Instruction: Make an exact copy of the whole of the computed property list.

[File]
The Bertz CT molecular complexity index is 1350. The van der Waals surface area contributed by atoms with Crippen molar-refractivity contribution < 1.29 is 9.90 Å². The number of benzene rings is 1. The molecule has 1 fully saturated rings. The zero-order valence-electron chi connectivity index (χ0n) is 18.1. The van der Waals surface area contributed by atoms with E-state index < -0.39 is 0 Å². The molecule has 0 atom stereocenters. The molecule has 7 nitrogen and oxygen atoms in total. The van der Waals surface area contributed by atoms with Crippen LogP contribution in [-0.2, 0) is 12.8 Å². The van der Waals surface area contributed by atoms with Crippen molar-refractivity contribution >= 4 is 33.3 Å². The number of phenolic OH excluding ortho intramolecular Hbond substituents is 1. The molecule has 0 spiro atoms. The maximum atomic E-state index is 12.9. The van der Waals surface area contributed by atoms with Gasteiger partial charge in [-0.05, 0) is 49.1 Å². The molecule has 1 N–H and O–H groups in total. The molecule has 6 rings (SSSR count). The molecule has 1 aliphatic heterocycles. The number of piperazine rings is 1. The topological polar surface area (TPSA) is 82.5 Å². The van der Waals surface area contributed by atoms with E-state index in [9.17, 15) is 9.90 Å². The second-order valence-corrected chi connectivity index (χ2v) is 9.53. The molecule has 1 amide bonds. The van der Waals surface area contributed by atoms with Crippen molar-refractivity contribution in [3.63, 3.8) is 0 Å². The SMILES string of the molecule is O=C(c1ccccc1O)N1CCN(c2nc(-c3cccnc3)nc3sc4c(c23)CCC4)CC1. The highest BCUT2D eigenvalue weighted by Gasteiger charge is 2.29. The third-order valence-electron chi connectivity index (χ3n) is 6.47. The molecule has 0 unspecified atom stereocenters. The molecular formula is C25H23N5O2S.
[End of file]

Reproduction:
The Bertz CT molecular complexity index is 1350. The van der Waals surface area contributed by atoms with Crippen molar-refractivity contribution < 1.29 is 9.90 Å². The number of benzene rings is 1. The molecule has 1 fully saturated rings. The zero-order valence-electron chi connectivity index (χ0n) is 18.1. The van der Waals surface area contributed by atoms with E-state index < -0.39 is 0 Å². The molecule has 0 atom stereocenters. The molecule has 7 nitrogen and oxygen atoms in total. The van der Waals surface area contributed by atoms with Crippen LogP contribution in [-0.2, 0) is 12.8 Å². The van der Waals surface area contributed by atoms with Crippen molar-refractivity contribution >= 4 is 33.3 Å². The number of phenolic OH excluding ortho intramolecular Hbond substituents is 1. The molecule has 0 spiro atoms. The maximum atomic E-state index is 12.9. The van der Waals surface area contributed by atoms with Gasteiger partial charge in [-0.05, 0) is 49.1 Å². The molecule has 1 N–H and O–H groups in total. The molecule has 6 rings (SSSR count). The molecule has 1 aliphatic heterocycles. The number of piperazine rings is 1. The topological polar surface area (TPSA) is 82.5 Å². The van der Waals surface area contributed by atoms with E-state index in [9.17, 15) is 9.90 Å². The second-order valence-corrected chi connectivity index (χ2v) is 9.53. The molecule has 1 amide bonds. The van der Waals surface area contributed by atoms with Crippen molar-refractivity contribution in [3.63, 3.8) is 0 Å². The SMILES string of the molecule is O=C(c1ccccc1O)N1CCN(c2nc(-c3cccnc3)nc3sc4c(c23)CCC4)CC1. The highest BCUT2D eigenvalue weighted by Gasteiger charge is 2.29. The third-order valence-electron chi connectivity index (χ3n) is 6.47. The molecule has 0 unspecified atom stereocenters. The molecular formula is C25H23N5O2S.